EVANSTON, Ill. — A month after a hazing scandal erupted and head coach Pat Fitzgerald was fired, Northwestern football players had the chance to speak to reporters on Wednesday.
Yet another statement may have been made non-verbally through some apparel worn by a few members of the Wildcats staff on Wednesday – and it drew the ire of the school’s athletic director.
WGN News cameras captured video of offensive coordinator Mike Bajakian wearing a “Cats Against The World” t-shirt during the first open training camp workout in Evanston, one of a few on the staff to sport the shirt. Below that was the No. 51, which is the one that Fitzgerald wore when he was a standout player at the school in the 1990s.
One of the first questions asked to interim head coach David Braun at his news conference on Wednesday. was about those t-shirts.
“My purpose and my intentionality is going to be solely based on supporting these young men, supporting this staff, making sure that my actions align with making sure that this fall is an incredible experience for them,” said Braun when asked about the t-shirts. “I’m not going to dive into “It certainly isn’t my business to censor anyone’s free speech.”
After that, Braun was asked if the shirts could be seen as being “tone deaf” considering the seriousness of the hazing allegations.
“Again, all my energy and intention is going into make sure that this staff and these players feel like they have a head coach that’s got their best interests at the forefront of his mind and that we’re structuring practice and meetings and support to ensure that,” said Braun in response. “Again, I have not put any of that energy into considering the potential censoring someone’s free speech.”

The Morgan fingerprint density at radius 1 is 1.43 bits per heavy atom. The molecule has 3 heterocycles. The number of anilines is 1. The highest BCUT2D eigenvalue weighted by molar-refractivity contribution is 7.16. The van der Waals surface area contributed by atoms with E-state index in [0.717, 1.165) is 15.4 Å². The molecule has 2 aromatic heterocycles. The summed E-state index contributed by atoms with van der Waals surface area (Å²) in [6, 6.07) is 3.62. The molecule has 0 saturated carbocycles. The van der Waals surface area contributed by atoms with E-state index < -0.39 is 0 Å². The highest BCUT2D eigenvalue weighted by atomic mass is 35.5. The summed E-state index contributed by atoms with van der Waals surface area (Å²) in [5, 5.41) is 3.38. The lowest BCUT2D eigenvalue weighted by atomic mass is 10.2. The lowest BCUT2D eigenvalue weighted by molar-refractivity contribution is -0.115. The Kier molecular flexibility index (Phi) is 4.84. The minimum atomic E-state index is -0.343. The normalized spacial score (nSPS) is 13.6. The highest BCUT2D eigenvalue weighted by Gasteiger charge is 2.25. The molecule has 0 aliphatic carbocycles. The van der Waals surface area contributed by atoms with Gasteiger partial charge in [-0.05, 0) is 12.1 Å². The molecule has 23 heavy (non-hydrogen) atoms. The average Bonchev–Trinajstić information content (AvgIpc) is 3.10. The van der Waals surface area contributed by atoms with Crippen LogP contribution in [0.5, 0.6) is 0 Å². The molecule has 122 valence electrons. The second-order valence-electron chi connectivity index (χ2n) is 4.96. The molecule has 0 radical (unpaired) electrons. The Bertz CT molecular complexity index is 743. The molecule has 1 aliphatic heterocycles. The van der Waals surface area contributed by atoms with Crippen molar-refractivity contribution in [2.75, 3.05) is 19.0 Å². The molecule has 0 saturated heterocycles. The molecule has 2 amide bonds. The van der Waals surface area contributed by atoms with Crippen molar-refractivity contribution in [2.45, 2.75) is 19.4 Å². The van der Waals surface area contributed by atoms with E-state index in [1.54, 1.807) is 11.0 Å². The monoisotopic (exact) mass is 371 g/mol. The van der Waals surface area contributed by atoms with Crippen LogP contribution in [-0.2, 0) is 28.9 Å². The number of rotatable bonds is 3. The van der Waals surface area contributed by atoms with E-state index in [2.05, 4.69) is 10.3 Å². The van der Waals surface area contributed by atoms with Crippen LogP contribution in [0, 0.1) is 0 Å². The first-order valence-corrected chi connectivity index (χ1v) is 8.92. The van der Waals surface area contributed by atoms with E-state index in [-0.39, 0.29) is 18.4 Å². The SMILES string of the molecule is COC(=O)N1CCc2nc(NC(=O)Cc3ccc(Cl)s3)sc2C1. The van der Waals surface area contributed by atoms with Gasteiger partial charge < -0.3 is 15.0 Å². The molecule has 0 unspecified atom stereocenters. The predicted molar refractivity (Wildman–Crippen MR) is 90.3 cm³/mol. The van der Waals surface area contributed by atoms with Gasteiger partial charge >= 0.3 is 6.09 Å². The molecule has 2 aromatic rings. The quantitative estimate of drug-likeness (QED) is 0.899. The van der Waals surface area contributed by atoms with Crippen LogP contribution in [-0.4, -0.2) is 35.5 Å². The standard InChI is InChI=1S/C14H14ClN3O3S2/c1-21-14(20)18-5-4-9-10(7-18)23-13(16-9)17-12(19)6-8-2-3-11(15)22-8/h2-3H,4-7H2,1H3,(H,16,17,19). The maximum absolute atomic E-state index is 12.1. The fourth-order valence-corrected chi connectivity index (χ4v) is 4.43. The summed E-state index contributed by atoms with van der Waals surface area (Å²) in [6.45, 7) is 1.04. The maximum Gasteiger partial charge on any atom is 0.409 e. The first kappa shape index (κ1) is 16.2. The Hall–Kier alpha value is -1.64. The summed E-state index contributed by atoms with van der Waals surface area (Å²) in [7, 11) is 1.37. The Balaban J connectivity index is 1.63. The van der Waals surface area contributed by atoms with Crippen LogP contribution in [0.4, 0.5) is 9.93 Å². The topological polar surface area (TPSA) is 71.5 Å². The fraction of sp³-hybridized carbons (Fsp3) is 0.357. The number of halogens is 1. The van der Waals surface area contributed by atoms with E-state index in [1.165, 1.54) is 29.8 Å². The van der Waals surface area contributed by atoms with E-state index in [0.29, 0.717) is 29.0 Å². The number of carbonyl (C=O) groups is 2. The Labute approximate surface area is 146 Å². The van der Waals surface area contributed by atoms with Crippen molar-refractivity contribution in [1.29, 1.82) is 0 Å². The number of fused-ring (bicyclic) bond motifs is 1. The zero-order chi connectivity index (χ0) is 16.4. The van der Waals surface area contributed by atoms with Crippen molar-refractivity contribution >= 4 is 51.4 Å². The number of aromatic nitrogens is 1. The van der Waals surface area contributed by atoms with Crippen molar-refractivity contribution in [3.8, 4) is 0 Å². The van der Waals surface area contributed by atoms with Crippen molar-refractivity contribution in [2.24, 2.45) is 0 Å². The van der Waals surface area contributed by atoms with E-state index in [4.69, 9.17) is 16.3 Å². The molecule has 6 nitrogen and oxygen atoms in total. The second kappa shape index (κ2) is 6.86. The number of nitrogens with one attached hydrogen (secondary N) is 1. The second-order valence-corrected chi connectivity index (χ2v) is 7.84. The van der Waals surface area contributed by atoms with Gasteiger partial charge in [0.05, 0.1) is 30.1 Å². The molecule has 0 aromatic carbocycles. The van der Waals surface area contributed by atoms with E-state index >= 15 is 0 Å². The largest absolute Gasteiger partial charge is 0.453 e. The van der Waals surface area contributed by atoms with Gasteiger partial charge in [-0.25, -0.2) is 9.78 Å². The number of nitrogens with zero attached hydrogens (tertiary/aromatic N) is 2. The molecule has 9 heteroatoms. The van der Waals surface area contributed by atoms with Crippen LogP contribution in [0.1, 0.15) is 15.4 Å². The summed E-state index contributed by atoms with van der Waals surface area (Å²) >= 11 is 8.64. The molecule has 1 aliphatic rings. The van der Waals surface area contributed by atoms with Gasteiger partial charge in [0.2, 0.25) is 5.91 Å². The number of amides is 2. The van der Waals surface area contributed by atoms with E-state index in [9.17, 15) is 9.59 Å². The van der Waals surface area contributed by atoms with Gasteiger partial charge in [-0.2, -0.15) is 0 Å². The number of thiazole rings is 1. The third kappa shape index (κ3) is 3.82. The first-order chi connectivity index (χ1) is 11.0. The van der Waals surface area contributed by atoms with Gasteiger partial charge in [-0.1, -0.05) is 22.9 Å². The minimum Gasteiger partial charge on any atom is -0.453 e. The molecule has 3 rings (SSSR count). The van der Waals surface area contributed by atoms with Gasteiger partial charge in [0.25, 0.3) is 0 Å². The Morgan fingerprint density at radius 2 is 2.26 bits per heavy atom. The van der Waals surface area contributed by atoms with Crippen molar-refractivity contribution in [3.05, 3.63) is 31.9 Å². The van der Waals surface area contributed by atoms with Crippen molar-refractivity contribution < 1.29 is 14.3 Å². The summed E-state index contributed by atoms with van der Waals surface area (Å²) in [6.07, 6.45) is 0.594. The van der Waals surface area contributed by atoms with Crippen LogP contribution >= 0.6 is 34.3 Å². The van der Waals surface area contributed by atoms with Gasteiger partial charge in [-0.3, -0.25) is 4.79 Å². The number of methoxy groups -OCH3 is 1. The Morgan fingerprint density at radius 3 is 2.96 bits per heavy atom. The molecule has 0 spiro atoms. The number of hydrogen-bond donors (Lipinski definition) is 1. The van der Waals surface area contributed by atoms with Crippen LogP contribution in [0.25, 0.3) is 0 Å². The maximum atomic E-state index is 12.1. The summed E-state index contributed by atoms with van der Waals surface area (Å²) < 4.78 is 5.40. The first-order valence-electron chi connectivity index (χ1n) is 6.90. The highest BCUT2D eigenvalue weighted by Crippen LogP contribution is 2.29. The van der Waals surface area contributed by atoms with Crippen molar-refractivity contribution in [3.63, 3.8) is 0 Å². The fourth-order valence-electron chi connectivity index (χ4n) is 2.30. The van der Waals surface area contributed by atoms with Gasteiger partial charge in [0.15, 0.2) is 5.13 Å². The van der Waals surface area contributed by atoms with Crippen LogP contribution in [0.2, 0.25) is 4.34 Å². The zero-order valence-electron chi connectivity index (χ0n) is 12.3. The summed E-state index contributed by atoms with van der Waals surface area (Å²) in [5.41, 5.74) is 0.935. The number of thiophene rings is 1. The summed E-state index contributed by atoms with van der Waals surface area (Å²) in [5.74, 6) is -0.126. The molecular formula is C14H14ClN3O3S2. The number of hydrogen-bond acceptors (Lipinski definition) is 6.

Northwestern athletics director Dr. Derrick Gragg had a much different response to the shirts, immediately condemning them in a statement released after practice.
“I am extremely disappointed that a few members of our football program staff decided to wear “Cats Against the World” t-shirts. Neither I nor the University was aware that they owned or would wear these shirts today,” said Dr. Gragg in a statement. “The shirts are inappropriate, offensive and tone deaf. Let me be crystal clear: hazing has no place at Northwestern, and we are committed to do whatever is necessary to address hazing-related issues, including thoroughly investigating any incidents or allegations of hazing or any other misconduct.”
That overshadowed the first news conference involving Northwestern players since the hazing scandal broke in early July. They refused to talk about the allegations or the controversy, which has resulted in a number of lawsuits filed by former players over the last few weeks, and not addressing anything from the past.
“It’s been a difficult time,” said receiver Rod Heard when asked what the last few weeks have been like with controversy surrounding the program. “But we’ve been able to refocus and look at what’s really important, and that’s getting back to winning games. The team, the staff, the coaches, everybody, everyone in this building, we’ve been all head-pressed on just getting back to winning games and doing everything we can do that.”